I was going to write about my weekend today, now that I've recovered from it. No, nothing bad happened, it was just a fun, busy weekend. But after reading my usual news outlets, I changed my mind about what I need to say today.
And what I need to say today is that I'm really getting tired of listening to the candidates for the Republican presidential nomination trying to read each other, President Obama, and a lot of other people out of Christianity because they don't agree on their Christian theology. We have the evangelicals in the group insisting that Mitt Romney isn't really a Christian because he's Mormon. We've got the evangelicals bickering amongst themselves about which one is the "real" Christian. And we've got Rick Santorum, who seems to have some very peculiar hang-ups, being exposed as making a statement in 2008 that liberals cannot be Christians and saying, separately, that not drilling for oil and gas goes against Biblical principles because the Bible says that humans "have dominion" over the Earth.
I'm not trying to rob any of these people of their religious beliefs. However, I'm pretty annoyed that they seem to think they have the right to impose their various theologies on the rest of us. Which, by the way, Santorum is not even denying, with his statements that his religious views would impact the decisions he would make as president. Some of the candidates have been making some pretty strong statements about how they think President Obama is stomping on the religious rights of Christians, but they don't seem to have any compunction about privileging their religious beliefs over the religious beliefs of those who don't agree with them.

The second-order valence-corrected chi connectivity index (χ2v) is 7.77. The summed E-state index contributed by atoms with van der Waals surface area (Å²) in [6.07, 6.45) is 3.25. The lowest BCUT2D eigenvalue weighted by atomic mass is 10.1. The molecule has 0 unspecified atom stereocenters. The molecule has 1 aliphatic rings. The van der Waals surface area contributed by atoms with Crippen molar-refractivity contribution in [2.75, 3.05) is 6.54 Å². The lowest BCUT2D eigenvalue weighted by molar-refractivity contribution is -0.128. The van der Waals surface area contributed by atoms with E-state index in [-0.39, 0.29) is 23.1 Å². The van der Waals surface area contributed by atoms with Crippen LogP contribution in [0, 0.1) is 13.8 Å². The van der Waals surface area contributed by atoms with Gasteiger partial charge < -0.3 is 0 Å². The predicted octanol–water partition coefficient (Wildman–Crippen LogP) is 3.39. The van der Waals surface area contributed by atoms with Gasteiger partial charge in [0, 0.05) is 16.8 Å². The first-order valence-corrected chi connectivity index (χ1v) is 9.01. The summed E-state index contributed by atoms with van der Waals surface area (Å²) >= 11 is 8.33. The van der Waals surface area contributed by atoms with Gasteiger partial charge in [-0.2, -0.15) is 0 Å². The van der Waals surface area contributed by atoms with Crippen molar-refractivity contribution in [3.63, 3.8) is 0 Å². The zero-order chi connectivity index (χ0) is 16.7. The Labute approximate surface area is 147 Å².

This all makes me kind of cranky, to be honest. Not that I expect any politician to exercise any sort of intellectual honesty, but I have to say it is pretty damn hypocritical for these guys (yes, it is back down to just guys now) to complain about having religious ideas they don't like imposed on them, while having no compunctions about imposing their religious ideas on others.
Then again, I don't think that candidates for secular office - and the Presidency is a secular office - should even be talking about religion, theirs or anyone else's. Whether they like it or not, the First Amendment clauses on religion, both the establishment clause and the free exercise clause, are still in effect. This means that anyone is free to believe and behave according to their religious beliefs, but the government is not free to establish any particular flavor of those beliefs so that those who don't hold them have to live by them anyway.
Yeah. I'm ranting. To be totally honest, I think I've done very well to last this far into the primary season without a good rant about it all. And to be even more honest, while I don't love everything Mr. Obama has done during his term of office, he does not scare the crap out of me like the candidates for the Republican nomination do. This is not to say that I would never vote for a Republican for president, although that would be difficult for me to do while the Republican party is as far to the right as it is now, institutionally speaking. But I sure as hell would not vote for any of these Republicans.